Acer Swift 5
The Acer Swift 5 is a better-than-average laptop that looks great, offers plenty of ports, and has a very nice 16:10 display. Its bloatware should be left on the cutting room floor, and its trackpad needs a rethink, but otherwise, it is a viable Windows 11 laptop that will power through most productivity work even if it occasionally needs to switch on its dual fans to keep the CPU chill.
Acer Swift 5 Review
Acer’s roughly $1,500 Swift 5 is an attractive, compact 14-inch ultraportable laptop that leans into the MacBook Air without copying Apple’s aesthetic. The laptop’s bright screen offers plenty of workspace across its 16:10 display despite it being IPS rather than OLED.
The Acer Swift 5 covers all the bases with plenty of memory, storage, ports and display real estate. The 1080p webcam facilitates video conferences.
Screen glare, a less-than-perfect trackpad, and significant bloatware detract from the Swift 5’s otherwise solid hardware credentials.
- 14-inch IPS display, WQXGA 2560 x 1600 at 425 nits of brightness
- Intel CoreTM i7-1260P 12-Core Processor, 2.1GHz with Intel Turbo Boost Technology 2.0 up to 4.7 GHz
- 16 GB of onboard LPDDR5 memory
- 1 TB PCIe Gen4 SSD, 16 Gb/s, NVMe
- 1080p Webcam
- Ports: Two USB Type-C, USB4, Thunderbolt 4, USB charging, two USB 3.2 Gen 1, HDMI 2.1, headphone/speaker jack, Kensington lock slot
- Windows Hello fingerprint reader
- Acer PurifiedVoice™ with AI Noise Reduction for audio calls
- Killer Wireless Wi-Fi 6E AX1675 supports dual-stream Wi-Fi in the 2.4GHz, 5GHz and 6GHz, Bluetooth® 5.2
- Fingerprint reader
- Battery capacity: 59.5 Watt-hours
- 2.65 pounds (1.2kg)
- Dimensions: 12.2 x 8.4 x 0.59 inches
What we like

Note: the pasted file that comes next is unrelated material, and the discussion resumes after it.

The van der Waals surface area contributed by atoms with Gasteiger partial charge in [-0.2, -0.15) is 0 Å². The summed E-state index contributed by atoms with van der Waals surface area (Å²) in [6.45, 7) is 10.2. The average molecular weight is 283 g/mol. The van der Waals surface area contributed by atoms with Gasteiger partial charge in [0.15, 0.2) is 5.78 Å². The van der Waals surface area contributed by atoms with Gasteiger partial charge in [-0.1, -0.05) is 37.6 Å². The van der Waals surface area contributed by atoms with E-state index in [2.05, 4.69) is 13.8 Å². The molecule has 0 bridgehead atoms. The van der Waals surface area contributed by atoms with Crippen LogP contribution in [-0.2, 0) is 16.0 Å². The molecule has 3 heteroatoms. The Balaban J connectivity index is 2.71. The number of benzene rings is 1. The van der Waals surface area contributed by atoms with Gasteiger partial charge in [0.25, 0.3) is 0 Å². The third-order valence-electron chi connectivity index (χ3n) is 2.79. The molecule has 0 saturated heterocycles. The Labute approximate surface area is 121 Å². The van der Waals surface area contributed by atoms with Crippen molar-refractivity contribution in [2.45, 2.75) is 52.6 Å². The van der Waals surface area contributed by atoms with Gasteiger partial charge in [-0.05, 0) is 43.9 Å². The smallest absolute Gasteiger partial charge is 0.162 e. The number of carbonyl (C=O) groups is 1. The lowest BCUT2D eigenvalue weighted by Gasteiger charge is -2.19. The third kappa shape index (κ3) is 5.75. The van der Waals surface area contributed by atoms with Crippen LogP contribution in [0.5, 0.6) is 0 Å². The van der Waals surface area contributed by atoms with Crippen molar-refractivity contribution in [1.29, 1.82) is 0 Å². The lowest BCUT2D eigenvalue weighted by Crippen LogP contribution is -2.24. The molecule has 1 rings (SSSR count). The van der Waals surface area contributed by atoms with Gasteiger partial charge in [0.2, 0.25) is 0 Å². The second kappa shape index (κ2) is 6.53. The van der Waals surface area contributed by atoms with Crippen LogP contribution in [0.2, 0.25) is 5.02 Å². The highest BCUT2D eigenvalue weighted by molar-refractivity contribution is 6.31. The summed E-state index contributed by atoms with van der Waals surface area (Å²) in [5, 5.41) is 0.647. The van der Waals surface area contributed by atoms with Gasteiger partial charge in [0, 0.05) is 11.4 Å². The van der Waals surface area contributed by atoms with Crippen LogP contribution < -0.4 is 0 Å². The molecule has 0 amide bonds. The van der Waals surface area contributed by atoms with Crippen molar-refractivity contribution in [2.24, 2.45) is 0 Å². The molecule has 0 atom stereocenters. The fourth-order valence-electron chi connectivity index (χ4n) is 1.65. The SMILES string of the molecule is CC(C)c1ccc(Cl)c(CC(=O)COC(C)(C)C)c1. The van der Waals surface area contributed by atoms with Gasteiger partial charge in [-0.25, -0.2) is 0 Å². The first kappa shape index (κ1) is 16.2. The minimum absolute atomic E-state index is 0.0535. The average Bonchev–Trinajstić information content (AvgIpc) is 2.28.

- Good price-performance ratio with 12th-gen Core i7
- Light, portable and attractive design
- Interesting hinge-stand
- Beautiful 16:10 IPS Antimicrobial Corning Gorilla Glass multi-touch display
- Adequate number of ports
As much as design plays a role in purchasing a laptop, if it isn’t fast, then pretty doesn’t matter. The 12th-gen Core i7 platform allows the Acer Swift 5 to keep up with most non-GPU-intensive applications and personal productivity.
The Acer Swift 5 is a pretty laptop with nice edges and accents; the gold accents look good (even if they restrict light through them, as noted in the keyboard analysis in the What could be improved section). The CNC-machined aerospace-grade aluminum chassis and anodized top and sides contribute to the premium look.
I like that the display, when folded back, lifts the laptop’s base, creating a better working angle.
I like the 16:10 aspect ratio of the Gorilla Glass anti-microbial display, which offers more room than many 14-inch laptops—a move that all but the least expensive units should emulate. The display is bright and detailed, with good color depth. In a dark room, the Swift 5’s display really shines.
The mist green color offers a nice contrast to the silver, black, and grey exteriors of most laptops. The Swift 5 also comes in gold (the mist green trim is cooler looking).
With two USB Type-C, USB4, Thunderbolt 4 ports, the Swift 5 is ready for any type of expansion, but most owners may find a high-power USB-C Thunderbolt hub overkill, as those USB-C ports are joined by two USB 3.2 Gen 1, an HDMI 2.1, and a headphone/speaker jack. The built-in ports may suffice for most situations. For security, Acer included a Kensington lock slot.
Minimalist packaging and Acer’s various sustainability programs rate the Swift 5 four stars for sustainability.
What could be improved
- Screen glare
- Less than ideal touchpad and keyboard
- OK audio
- Middling battery performance
- Bloatware makes it feel cheap, even though it isn’t cheap
- Fan noise may be annoying for some
- HD camera doesn’t support Windows Hello
Because the screen on a laptop is so prominent in the user experience, glare becomes an immediate caution, and the Acer Swift 5’s display reflects more than it should. The display also includes antimicrobial features to keep germs at bay.